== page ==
Bombay Hook National Wildlife Refuge in Delaware was the fourth national site commemorated in 2015 with a United States quarter design. It is the 29th release of 56 scheduled in the United States Mint series of America the Beautiful Quarters. The quarter program kicked off in 2010 and lasts until at least 2021 when all designated national parks and nationals sites are honored.
There are several key dates for Delaware’s 2015 Bombay Hook Quarter. They include:
- its release into general circulation on Sept 14, 2015;
- its official launch ceremony by the U.S. Mint and the U.S. Fish and Wildlife Service on Sept. 18, 2015; and
- its release in U.S. Mint-branded rolls and bags at www.usmint.gov on Sept 30, 2015.
Every year, five quarters are issued as a part of the program of America the Beautiful Quarters. Each bears a unique reverse image emblematic of a selected national park or national site. They share the same obverse or heads side design showing the familiar John Flanagan portrait of George Washington.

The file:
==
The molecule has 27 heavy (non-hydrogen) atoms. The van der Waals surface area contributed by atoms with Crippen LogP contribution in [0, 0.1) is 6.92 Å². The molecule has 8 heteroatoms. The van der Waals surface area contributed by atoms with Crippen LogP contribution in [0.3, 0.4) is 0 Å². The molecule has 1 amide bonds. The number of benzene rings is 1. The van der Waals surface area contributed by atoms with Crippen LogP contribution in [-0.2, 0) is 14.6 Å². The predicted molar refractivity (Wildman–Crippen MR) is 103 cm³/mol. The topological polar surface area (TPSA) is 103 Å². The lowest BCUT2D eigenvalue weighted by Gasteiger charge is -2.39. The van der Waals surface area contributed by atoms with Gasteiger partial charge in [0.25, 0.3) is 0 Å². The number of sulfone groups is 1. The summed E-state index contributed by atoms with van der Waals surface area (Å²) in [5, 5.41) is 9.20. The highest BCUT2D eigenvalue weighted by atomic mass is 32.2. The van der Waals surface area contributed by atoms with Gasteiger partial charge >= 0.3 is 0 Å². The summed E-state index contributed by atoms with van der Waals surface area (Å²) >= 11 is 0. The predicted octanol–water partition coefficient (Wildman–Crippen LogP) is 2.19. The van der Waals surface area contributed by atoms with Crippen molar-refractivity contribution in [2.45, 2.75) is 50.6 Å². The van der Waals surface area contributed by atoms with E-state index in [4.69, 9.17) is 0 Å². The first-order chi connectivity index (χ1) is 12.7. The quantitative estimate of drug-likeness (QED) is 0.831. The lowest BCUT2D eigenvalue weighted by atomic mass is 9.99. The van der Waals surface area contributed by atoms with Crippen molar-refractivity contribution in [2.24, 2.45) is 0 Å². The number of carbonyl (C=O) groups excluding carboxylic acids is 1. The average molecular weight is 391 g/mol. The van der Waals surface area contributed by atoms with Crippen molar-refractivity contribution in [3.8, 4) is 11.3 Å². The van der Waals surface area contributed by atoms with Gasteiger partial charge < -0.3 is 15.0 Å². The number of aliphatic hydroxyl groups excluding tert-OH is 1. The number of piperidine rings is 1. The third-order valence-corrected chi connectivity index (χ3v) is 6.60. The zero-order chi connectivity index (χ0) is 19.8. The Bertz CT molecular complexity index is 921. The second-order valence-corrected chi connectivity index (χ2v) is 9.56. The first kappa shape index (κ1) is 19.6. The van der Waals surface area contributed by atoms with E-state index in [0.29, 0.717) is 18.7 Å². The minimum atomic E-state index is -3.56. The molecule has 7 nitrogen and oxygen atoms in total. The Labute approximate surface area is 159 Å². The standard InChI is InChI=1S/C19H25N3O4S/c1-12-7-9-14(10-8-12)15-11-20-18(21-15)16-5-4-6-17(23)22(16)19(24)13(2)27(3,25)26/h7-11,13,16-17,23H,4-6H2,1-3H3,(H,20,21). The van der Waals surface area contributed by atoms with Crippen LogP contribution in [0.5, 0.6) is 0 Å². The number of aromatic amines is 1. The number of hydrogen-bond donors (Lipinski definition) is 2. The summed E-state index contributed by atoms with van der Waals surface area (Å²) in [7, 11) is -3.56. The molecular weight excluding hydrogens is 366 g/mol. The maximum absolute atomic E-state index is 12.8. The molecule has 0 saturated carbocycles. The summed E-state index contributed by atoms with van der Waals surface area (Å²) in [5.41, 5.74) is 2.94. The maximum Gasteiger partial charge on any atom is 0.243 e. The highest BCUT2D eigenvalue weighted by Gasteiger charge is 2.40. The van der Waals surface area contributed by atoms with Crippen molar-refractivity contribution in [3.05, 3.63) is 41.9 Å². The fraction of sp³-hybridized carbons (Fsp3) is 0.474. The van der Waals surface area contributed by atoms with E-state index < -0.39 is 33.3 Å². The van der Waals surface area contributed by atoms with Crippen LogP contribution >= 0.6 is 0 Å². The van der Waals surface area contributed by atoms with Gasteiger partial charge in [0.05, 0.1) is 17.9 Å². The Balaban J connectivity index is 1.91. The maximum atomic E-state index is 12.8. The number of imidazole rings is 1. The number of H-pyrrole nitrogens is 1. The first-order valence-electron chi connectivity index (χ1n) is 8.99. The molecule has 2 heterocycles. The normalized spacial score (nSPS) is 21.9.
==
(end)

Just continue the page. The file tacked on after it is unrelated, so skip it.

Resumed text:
Joel Iskowitz designed and Phebe Hemphill sculpted the reverse or tails side of the Bombay Hook Quarter. This design was selected from among 8 candidates. It features a great blue heron in front and a great egret behind it. Both are seen in the midst of the refuge’s tidal salt marsh. Surrounding the scene are inscriptions of BOMBAY HOOK, DELAWARE, E PLURIBUS UNUM and 2015.
Three 25-cent pieces launched ahead of the 2015 Bombay Hook Quarter. Those quarters are the Homestead National Monument Quarter (NE), the Kisatchie National Forest Quarter (LA), and the Blue Ridge Parkway Quarter (NC). The last quarter for 2015 commemorates Saratoga National Historical Park (NY).
Bombay Hook National Wildlife Refuge Information
Bombay Hook National Wildlife Refuge of Delaware has had many names for the area it encompasses. The Native American’s had called it Canaresse, while others had called it Ruyge-Bosje. Today, Bombay Hook is a play on the Dutch term "Bompies Hoeck," which means "little tree point."
The area is home to a variety of migrating birds, which the wildlife refuge strives to protect. These birds make their home in a tidal salt marsh, which contains nutrient rich water flows. The water flows help keep native foliage alive, providing homes for many of the animals in the area.
Around 100,000 visitors come each year to take part in bird watching, a 12-mile auto tour, photography, hiking and other activities. Tourists may also visit the Allee House, which was a pre-revolutionary war farmhouse. It is listed in the National Register of Historic Places, and remains nearly in its original state.